Traditional Maya Farming In Belize

Maya-Organic-Farming

Few people understand the complexity of the Mayas organic farming techniques. The indigenous Maya have survived for over 2000 years on subsistence farming for home use, barter, and sale as the backbone of their existence. They have used resources supplied by nature to nourish the soil and protect their crops from insect devastation. Today Belize continues to use traditional Maya farming methods.

Papayas and Piety in Belize

Papaya Packing

Belize may be small, but it is not homogenous. With a population around 321,000, the tiny country enjoys a diversity of ethnicities that is undeniably stimulating and improbably serene. It is indigenously Maya; politically Creole (most business owners and political figures); and the largest ethnic group is Mestizo (of mixed Spanish and Amerindian descent). While those are the biggest populations, at least half a dozen other prominent ethnic groups call Belize their home.

Nature is Awesome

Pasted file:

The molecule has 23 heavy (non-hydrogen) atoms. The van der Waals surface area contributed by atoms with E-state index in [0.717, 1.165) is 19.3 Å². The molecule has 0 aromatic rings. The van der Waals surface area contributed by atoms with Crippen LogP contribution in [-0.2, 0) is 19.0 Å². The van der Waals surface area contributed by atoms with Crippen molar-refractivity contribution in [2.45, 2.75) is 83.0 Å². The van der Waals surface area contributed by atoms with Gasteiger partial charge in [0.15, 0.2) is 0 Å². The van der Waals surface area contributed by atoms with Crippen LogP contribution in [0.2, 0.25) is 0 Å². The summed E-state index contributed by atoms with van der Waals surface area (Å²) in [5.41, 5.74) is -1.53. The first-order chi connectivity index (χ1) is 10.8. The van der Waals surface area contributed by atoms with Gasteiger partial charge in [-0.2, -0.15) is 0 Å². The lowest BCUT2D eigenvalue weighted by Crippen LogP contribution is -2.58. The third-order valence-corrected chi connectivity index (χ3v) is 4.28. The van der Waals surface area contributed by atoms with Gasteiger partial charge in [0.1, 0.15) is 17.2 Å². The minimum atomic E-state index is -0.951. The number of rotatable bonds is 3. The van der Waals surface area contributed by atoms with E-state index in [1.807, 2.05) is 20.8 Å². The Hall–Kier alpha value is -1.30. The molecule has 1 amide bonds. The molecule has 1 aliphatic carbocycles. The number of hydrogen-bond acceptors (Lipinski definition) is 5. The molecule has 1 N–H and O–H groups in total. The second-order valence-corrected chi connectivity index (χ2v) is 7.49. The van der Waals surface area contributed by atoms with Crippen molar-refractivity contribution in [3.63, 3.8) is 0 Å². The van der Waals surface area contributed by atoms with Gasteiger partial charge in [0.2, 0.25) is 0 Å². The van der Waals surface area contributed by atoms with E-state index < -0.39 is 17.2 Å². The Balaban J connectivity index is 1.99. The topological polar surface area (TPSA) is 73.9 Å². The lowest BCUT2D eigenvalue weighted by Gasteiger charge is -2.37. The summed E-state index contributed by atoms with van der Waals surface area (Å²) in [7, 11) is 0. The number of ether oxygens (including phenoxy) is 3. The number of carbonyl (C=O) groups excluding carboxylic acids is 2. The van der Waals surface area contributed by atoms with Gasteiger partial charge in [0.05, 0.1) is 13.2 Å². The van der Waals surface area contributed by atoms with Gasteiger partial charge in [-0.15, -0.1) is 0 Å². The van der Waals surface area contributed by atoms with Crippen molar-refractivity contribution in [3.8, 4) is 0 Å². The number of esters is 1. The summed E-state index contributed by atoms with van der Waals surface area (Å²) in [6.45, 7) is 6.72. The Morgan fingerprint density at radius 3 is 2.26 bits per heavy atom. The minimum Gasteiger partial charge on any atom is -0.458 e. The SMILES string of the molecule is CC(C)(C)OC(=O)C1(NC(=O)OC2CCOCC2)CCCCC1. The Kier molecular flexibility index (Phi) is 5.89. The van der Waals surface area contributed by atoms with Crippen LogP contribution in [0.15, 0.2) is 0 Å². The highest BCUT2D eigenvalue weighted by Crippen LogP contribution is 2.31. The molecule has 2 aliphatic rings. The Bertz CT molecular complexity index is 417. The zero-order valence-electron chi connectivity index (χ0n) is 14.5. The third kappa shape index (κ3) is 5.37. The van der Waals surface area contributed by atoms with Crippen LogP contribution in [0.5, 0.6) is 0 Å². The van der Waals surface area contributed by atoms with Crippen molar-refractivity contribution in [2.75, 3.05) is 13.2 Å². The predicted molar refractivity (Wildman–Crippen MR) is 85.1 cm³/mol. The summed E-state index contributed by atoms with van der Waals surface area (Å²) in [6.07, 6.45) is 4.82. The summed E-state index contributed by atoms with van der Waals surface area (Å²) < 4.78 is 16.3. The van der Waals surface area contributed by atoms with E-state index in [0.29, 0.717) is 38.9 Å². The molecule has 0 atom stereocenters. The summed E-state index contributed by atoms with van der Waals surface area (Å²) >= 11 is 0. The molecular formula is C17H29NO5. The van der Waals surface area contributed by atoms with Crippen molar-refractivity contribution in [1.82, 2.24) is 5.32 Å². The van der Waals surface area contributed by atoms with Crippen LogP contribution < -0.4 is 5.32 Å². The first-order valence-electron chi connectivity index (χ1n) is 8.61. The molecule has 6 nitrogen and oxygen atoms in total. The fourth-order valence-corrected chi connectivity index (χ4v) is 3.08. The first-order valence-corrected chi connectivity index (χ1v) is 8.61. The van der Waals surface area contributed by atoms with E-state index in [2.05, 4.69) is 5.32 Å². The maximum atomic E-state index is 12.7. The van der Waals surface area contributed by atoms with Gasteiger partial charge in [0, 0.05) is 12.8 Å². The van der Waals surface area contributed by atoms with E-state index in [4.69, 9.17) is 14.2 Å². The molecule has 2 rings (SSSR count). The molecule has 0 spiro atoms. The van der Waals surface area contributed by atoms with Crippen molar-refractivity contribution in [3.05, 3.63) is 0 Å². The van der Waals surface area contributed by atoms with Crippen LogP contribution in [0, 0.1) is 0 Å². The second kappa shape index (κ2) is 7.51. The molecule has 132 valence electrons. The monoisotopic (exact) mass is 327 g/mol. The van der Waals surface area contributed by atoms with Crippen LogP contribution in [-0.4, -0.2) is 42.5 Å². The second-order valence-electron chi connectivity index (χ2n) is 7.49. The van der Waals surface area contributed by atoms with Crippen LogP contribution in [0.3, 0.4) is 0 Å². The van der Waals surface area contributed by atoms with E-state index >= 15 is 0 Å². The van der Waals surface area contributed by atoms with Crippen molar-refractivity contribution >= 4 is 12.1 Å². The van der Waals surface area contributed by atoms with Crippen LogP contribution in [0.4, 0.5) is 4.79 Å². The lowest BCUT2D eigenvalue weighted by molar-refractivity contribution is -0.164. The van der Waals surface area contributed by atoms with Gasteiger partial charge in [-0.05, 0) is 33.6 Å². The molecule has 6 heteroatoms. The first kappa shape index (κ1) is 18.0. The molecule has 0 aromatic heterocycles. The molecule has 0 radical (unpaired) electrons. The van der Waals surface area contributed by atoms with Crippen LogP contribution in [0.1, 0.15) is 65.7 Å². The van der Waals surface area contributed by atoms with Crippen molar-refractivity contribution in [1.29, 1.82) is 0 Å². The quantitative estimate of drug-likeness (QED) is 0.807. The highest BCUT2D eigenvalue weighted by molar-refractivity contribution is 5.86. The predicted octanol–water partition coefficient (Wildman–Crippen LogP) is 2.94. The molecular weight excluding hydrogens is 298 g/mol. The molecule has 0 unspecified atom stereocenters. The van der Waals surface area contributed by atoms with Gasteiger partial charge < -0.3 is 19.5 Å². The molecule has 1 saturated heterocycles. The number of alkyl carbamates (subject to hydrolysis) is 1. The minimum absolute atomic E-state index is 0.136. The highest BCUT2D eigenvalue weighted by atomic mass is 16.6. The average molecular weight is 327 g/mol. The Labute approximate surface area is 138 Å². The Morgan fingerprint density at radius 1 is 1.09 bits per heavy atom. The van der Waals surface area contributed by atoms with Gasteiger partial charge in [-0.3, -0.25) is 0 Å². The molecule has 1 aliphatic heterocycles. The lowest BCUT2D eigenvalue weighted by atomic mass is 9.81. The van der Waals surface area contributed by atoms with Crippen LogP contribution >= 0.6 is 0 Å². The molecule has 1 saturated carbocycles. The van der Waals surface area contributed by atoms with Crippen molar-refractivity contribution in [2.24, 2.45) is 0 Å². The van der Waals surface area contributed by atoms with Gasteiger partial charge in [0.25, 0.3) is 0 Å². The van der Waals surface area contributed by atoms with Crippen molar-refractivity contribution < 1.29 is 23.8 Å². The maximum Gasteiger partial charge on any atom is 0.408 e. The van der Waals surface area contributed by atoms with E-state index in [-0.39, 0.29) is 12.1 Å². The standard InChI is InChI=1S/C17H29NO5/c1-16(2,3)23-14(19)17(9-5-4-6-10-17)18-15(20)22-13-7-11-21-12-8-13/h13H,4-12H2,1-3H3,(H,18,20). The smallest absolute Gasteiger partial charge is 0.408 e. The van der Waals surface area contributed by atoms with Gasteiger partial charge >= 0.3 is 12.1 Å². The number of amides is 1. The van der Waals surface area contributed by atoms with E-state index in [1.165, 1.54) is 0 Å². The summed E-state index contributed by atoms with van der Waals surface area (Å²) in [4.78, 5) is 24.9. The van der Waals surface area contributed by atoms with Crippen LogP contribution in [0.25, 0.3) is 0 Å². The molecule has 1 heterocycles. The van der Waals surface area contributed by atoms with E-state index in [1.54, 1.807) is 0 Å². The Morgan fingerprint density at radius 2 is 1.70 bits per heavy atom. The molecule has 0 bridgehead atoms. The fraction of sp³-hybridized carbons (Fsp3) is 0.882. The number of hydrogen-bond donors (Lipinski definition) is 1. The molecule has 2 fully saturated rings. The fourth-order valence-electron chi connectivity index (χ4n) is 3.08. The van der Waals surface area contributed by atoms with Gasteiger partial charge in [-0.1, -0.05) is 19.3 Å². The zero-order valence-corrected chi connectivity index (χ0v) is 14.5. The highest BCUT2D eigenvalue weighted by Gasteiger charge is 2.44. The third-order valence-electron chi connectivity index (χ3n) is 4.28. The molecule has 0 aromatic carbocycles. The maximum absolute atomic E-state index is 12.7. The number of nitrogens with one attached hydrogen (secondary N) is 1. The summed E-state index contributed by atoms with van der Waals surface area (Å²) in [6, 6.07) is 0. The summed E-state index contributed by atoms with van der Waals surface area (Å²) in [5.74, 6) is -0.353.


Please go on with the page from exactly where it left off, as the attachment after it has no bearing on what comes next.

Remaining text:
I want to be an ECO kid because I think nature is awesome. In my back yard I have a little compost pot were I put organic trash. In my front yard I have an organic garden. It‘s organic because I do not use any chemicals. My Mom and I planted some cucumbers and spinach. A few weeks later, we noticed the cucumbers were covered in aphids. After a couple of days the cucumbers were dead.

Why I would want to vacation in Belize and at The Lodge at Chaa Creek

I have just started benefiting from Maya Abdominal Massage that began in Belize with the ancient Mayan Culture. I have been taking herbs collected from the rainforests of Belize before they are destroyed and have seen amazing and magical results. Rosita Arvigo holds workshops at The Lodge at Chaa Creek and I would love to visit there one day and take one of her courses.

Organic Farming with Foothill College At Chaa Creek in Belize

June 27th 2010, a group of students from Los Altos, California’s, Foothill College Anthropology Department, embarked upon an adventure in the small yet fascinating country of Belize.
With the generous help of Mic and Lucy Fleming and their land at Chaa Creek, the Students found themselves with the opportunity to work alongs side Ted and Linda Neff in their study of the agricultural practices of the ancient Maya.
As part of a larger Anthropology field school, the Foothill students were invited to work with the Neff’s at Chaa Creek for a 1 week intensive on Maya farming, learning archaeological research methods, and participating in an experimental archaeology project.
In their gratitude for Mic and Lucy Fleming for so graciously welcoming them to work on their land, they have put together a small blog about their experiences.